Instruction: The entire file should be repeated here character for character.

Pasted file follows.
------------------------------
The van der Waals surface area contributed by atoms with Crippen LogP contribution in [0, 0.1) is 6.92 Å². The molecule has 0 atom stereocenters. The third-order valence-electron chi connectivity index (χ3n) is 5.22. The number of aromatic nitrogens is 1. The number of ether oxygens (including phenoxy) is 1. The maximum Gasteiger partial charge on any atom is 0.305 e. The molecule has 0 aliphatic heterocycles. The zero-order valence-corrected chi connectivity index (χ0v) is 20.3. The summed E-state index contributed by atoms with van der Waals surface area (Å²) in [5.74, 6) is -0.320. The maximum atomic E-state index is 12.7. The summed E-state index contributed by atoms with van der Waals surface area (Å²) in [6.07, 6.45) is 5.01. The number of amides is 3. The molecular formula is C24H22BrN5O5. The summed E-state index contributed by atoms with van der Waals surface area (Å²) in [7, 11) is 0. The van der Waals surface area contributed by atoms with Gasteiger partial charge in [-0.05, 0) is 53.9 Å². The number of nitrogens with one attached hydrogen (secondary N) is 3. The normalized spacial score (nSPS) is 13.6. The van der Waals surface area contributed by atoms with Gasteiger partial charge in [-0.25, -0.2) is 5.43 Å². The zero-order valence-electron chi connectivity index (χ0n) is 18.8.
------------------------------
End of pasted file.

The van der Waals surface area contributed by atoms with Crippen LogP contribution in [0, 0.1) is 6.92 Å². The molecule has 0 atom stereocenters. The third-order valence-electron chi connectivity index (χ3n) is 5.22. The number of aromatic nitrogens is 1. The number of ether oxygens (including phenoxy) is 1. The maximum Gasteiger partial charge on any atom is 0.305 e. The molecule has 0 aliphatic heterocycles. The zero-order valence-corrected chi connectivity index (χ0v) is 20.3. The summed E-state index contributed by atoms with van der Waals surface area (Å²) in [5.74, 6) is -0.320. The maximum atomic E-state index is 12.7. The summed E-state index contributed by atoms with van der Waals surface area (Å²) in [6.07, 6.45) is 5.01. The number of amides is 3. The molecular formula is C24H22BrN5O5. The summed E-state index contributed by atoms with van der Waals surface area (Å²) in [7, 11) is 0. The van der Waals surface area contributed by atoms with Gasteiger partial charge in [-0.05, 0) is 53.9 Å². The number of nitrogens with one attached hydrogen (secondary N) is 3. The normalized spacial score (nSPS) is 13.6. The van der Waals surface area contributed by atoms with Gasteiger partial charge in [-0.25, -0.2) is 5.43 Å². The zero-order valence-electron chi connectivity index (χ0n) is 18.8.